Posted on: October 26, 2021
Birds of a Feather: October 2021 Highlights
Featuring over 600 lots of silver, ceramics, fine art and furniture, it was birds that were causing a flutter in the saleroom in this month’s auction. Amongst the top results of the day was a Robert ‘Mouseman’ Thompson carved oak owl, which surpassed it’s £2000 – £3000 estimate, selling for £4,600 + Buyer’s Premium.
“As the appetite for 20th century furniture and homeware continues to grow amongst bidders, Mouseman pieces are achieving strong prices at auction,” says valuer Simon Grover. “Large Mouseman owls are particularly sought after as they are not typical of the output of the Mouseman workshop – they are carved in a naturalistic and detailed way, rather than with the stylised simplicity of other Mouseman pieces. The example in this month’s sale had particularly fine details, from the delicate feathers on its wings to the lowlights on its chest.”
Robert Thompson was born in North Yorkshire in 1876. He had humble beginnings, working as a joiner in the village of Kilburn, taking on agricultural jobs such as repairing old barns and fences. His talent didn’t go unnoticed, and soon Thompson was receiving commissions for fittings and furnishings from churches across Yorkshire. Thompson drew inspiration from the Gothic churches and medieval carvings he saw on his travels, and wanted to emulate the unrestrained but simple lines used by these ancient craftsmen. This stylistic decision coincided with the height of the Arts & Crafts movement, and Thompson became a key part of part of the 1920’s revival of craftsmanship. Today, Thompson remains one of the most celebrated northern craftsman of the 20th century, and his works are noted for their exceptional quality, simplicity and timeless appeal. But the most notable calling card of any piece from Thompson’s workshop is the iconic mouse motif which he carved into all his works, from which he gets his nickname ‘Mouseman’.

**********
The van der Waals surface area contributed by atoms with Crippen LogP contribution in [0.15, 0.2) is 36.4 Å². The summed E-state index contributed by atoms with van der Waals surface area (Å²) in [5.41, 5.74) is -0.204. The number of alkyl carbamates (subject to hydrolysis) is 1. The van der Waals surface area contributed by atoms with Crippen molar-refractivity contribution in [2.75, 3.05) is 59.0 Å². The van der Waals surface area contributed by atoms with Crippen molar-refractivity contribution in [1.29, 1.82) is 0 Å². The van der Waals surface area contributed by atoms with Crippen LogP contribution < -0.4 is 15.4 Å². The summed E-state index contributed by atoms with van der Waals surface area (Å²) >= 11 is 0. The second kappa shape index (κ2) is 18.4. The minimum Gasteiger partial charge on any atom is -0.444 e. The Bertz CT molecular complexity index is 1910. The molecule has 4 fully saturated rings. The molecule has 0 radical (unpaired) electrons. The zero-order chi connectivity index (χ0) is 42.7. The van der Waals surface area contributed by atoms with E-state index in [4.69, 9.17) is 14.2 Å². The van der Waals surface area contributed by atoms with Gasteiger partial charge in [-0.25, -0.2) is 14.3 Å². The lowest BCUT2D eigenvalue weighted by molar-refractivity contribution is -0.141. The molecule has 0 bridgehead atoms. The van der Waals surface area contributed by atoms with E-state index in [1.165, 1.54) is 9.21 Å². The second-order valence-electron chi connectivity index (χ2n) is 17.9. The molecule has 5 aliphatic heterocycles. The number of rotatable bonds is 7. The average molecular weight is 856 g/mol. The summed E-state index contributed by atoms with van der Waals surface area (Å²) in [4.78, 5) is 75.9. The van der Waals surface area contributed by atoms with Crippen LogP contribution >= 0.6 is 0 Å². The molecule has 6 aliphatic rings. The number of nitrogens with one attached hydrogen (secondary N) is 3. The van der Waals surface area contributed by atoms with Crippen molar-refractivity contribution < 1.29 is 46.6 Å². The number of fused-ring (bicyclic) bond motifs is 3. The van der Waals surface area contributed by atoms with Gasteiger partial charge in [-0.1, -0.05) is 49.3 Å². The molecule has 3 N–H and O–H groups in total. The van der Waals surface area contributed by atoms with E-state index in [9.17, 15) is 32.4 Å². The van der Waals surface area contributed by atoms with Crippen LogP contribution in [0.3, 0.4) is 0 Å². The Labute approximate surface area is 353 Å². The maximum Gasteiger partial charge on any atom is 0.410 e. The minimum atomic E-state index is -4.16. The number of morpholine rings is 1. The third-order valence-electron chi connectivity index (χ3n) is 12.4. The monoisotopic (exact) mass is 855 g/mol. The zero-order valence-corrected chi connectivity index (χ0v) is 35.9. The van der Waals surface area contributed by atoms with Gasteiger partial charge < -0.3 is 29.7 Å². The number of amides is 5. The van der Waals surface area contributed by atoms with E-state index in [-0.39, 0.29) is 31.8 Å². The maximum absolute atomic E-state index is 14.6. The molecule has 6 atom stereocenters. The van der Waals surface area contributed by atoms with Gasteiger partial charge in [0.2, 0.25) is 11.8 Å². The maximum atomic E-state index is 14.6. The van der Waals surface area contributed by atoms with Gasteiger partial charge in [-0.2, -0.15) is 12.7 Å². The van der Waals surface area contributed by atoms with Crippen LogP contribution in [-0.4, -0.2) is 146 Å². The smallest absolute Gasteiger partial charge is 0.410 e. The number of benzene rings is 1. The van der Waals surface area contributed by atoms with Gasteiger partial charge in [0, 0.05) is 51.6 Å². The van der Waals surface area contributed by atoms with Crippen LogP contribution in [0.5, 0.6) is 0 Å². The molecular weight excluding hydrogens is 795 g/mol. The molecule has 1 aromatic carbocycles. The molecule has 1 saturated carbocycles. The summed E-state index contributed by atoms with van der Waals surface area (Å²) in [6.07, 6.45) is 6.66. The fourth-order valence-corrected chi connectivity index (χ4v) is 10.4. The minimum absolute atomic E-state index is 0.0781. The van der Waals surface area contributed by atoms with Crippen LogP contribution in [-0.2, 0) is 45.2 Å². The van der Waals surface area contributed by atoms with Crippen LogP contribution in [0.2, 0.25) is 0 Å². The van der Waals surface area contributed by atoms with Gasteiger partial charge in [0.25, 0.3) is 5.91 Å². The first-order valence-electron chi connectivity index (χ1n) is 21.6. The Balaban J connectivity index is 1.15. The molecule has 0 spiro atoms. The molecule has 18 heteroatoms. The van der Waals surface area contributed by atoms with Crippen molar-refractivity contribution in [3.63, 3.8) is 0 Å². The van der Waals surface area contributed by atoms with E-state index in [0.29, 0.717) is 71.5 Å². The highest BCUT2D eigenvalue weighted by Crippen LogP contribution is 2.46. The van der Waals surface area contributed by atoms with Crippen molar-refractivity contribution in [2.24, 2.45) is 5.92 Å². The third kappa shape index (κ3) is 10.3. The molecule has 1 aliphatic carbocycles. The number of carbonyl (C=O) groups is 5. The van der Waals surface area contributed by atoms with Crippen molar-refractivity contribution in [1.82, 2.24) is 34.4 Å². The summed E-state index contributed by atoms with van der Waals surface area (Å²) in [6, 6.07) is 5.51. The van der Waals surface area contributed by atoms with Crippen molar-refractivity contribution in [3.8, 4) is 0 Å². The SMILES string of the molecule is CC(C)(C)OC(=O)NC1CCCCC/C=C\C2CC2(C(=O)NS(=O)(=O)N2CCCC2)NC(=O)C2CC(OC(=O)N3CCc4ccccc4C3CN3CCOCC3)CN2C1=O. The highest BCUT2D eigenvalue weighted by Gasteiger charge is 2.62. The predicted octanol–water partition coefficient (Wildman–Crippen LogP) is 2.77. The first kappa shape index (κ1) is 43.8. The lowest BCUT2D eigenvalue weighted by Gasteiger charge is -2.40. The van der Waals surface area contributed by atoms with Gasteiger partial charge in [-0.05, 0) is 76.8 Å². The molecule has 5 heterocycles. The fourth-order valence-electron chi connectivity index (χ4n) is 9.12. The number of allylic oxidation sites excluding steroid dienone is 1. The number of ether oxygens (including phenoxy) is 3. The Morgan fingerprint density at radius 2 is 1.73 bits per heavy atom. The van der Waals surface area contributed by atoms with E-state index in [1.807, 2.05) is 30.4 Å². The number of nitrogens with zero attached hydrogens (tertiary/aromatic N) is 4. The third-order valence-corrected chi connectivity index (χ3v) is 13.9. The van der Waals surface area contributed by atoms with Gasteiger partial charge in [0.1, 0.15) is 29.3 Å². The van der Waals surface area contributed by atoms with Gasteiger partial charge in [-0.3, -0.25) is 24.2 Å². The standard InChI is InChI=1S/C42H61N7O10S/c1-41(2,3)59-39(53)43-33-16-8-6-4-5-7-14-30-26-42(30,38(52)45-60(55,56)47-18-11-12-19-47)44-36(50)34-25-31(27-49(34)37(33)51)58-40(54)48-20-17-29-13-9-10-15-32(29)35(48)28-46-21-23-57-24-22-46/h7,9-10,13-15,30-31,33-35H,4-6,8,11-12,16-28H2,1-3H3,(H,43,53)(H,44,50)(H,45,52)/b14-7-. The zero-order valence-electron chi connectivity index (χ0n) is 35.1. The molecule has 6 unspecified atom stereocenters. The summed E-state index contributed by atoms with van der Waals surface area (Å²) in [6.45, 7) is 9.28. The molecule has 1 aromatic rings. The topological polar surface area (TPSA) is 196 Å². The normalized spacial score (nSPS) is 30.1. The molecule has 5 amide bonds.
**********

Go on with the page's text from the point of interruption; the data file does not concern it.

Other results of note came from a pair of vibrant porcelain parrots by renowned German porcelain factory Meissen which sold for £3800 + Buyer’s Premium, and an Art Deco opalescent vase by glassmaker extraordinaire Rene Lalique decorated with budgerigars which fetched £2600 + Buyer’s Premium. “The quality of these pieces was exceptional” commented Christina Trevanion, “they each represent the pinnacle of style and technical finesse in their respective fields. Work of such quality doesn’t appear at auction often, and it’s hotly contested when it does”.
In the run-up to the final sale of the calendar year, the team at Trevanion are anticipating an action-packed pre-Christmas auction. “We have some excellent pieces coming in for our November sale, including an exceptional country house consignment” says Ashley Jones, “our pre-Christmas sale is usually a great event, and this one promises to uphold that tradition. There’s still time for potential vendors to contact us if they have pieces they think might be suitable for the sale, but the catalogue is filling up quickly, so we’d urge people to get in touch as soon as possible”.